What Are We to Believe?

6 If you put these things before the brothers, you will be a good servant of Christ Jesus, being trained in the words of the faith and of the good doctrine that you have followed. 7 Have nothing to do with irreverent, silly myths. Rather train yourself for godliness; 8 for while bodily training is of some value, godliness is of value in every way, as it holds promise for the present life and also for the life to come. 9 The saying is trustworthy and deserving of full acceptance. 10 For to this end we toil and strive, because we have our hope set on the living God, who is the Savior of all people, especially of those who believe. (1 Timothy 4:6-10)

We hear a lot about truth. We talk about truth. We say things like, “We must hold firmly to the truth of God’s Word.” Or we use the word “doctrine,” which means the same thing. Doctrine is truth. So we say, “We must hold on to sound doctrine.” Truth is important, God’s truth is very important. This is a regular theme here at this church. But why? Why is it important that we hold to and live by God’s truth?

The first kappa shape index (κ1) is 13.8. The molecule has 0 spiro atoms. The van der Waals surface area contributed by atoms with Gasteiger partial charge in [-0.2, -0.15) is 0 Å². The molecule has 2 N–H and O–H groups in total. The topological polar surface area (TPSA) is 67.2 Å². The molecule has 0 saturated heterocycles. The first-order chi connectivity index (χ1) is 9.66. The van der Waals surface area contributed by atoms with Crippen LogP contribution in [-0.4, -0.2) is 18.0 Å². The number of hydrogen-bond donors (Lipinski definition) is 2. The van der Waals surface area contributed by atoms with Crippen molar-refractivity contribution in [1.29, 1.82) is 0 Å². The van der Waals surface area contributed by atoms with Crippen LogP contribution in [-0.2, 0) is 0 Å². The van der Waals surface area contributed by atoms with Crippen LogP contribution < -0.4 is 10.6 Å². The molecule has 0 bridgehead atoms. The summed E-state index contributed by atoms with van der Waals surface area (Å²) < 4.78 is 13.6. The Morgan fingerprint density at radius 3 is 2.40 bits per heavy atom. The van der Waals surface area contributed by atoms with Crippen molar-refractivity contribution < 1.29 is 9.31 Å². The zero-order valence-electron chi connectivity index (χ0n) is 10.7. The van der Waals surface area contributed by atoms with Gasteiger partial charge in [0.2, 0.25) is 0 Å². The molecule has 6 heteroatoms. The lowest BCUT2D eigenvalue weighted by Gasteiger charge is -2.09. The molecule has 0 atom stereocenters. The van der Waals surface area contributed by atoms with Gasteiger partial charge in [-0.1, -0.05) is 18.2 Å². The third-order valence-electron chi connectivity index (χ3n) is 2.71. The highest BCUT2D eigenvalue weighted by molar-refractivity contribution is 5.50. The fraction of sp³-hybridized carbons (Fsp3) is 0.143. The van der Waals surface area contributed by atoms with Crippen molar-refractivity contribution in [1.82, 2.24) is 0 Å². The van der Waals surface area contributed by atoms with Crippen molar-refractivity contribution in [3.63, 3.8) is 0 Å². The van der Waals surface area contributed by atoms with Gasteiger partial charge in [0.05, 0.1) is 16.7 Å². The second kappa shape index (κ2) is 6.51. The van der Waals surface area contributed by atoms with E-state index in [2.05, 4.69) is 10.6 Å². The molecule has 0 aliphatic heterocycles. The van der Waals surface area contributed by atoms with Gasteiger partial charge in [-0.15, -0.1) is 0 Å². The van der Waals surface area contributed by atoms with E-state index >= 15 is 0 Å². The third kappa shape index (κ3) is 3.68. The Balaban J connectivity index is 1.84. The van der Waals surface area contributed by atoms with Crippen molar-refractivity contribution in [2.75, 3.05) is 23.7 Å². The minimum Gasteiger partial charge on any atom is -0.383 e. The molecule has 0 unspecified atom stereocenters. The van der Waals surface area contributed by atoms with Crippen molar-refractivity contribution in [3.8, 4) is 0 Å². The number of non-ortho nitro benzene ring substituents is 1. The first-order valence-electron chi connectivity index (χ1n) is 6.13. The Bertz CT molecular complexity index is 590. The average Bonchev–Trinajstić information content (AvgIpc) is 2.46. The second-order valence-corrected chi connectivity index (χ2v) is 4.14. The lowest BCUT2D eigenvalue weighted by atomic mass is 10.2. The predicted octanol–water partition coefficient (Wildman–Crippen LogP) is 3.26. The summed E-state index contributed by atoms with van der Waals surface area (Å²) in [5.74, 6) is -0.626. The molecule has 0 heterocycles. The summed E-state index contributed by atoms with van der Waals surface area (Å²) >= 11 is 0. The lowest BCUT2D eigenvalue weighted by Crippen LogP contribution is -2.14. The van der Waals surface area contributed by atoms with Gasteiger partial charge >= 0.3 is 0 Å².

Is it just so life will go better, be easier? Is it just to keep us out of trouble? Is it just the best alternative of many? Is it just because mom and dad and the preacher say we should? Why is it so important to hold on to and to live out God’s truth? Because really, we need to know if this is worth it or if it’s not. Whether it is important or not to press this idea of holding to God’s truth.

I mean, most people don’t, it’s not like they try and fail, it is more like they have no interest in God’s truth, no interest at all. But we all just need to settle this in our minds. Is it important or is it not to be aware of and to follow God’s truth?